Conditions and Identities of Young Migrant Workers in the City: An Ethnographic study of ‘Street Children’ in Kumasi, Ghana
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Abstract Earlier studies on streetism' or street children' have often focused exclusively on the economic causes and impacts. Economic considerations have often assumed a more prominent position in explaining why children decide to leave their family home to seek for a livelihood on the street, while socio-cultural dimensions recede to the background. An approach uncovering the life-worlds of children involved in streetism, their socio-cultural and economic backgrounds and diverse combination of motivations that drive children with certain identities into the practice, seldom feature prominently in anthropological research. A research approach that illuminates the concept of childhood' in particular sociocultural contexts provide promising avenues for a rich analysis of why particular children are often involved in streetism. Drawing on a six-month long ethnographic fieldwork, my study examines the life-worlds of street children in Ghana's second largest city, Kumasi. The extensive ethnographic approach helped me to follow up on the daily routines and life-worlds of children during the six month long fieldwork, a task which would have been impossible to achieve if I had done only short term observations and interviews. Furthermore, my study interrogates the concept of childhood' in Ghana, explores the socio-economic identity of street children in Kumasi, and then illuminates diverse motivations that drive the children to the street'. The term street' is often used to denote stays outside of parental homes or where the lives of children are not properly supervised and monitored. I used the findings of my study to demonstrate the complexities involved regarding this conventional definition of who can be considered as a street child. In this thesis, I argue that a complex combination of factors (both social and economic) operate in tandem to explain why children from certain socio-economic and cultural backgrounds become susceptible to situations that compels them to make a living outside of their parental homes, or places of abode without proper supervision or social upbringing. In addition, my study elucidates on the numerous economic activities the children often engage in on the street. Using James and Prout (1997) Social Theory of Childhood, I demonstrate in the thesis that street children should not be seen as passive, incomplete and incompetent but rather active in terms of the determination and construction of their own lives vis-a-vis those around them and the society at large. Also, the life-worlds of the children have been explored using Granovetter's Social Network Theory (1983). Using these two broad theoretical perspectives, I argue that street children in Kumasi have created their own institutions that ensure their survival on the street. Also, the great majority of street children are girls. In addition to this, I show that migration has led to changes in economic roles by girls as these girls are the breadwinners and substantially contribute to the survival of their siblings back home, while the boys primarily provide for themselves. Moreover, I show in this thesis that, social factors often precede economic ones for being on the street and that the family' serves as the root cause to the streetism phenomenon. Finally, I argue that some of the children migrate to the street for prestige. The euphoria attached to travelling to the city to also be labelled as have...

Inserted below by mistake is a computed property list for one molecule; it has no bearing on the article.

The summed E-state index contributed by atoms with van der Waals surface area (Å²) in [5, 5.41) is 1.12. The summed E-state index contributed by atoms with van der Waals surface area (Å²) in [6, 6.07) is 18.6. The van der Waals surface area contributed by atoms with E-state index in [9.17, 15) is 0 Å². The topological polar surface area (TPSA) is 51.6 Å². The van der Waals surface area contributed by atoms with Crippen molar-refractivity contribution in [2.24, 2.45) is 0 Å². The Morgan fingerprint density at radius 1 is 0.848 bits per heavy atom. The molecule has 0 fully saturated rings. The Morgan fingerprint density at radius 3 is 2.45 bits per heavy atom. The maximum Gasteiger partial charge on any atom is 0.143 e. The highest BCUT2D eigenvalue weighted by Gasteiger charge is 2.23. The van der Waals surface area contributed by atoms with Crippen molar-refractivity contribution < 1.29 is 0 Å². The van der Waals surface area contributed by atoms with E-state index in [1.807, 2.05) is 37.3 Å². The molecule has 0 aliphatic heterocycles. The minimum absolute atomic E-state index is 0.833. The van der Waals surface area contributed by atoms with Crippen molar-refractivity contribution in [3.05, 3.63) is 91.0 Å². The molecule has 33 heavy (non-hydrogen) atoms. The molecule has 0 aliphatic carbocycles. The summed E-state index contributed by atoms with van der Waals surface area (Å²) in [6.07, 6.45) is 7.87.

PublisherThe University of Bergen
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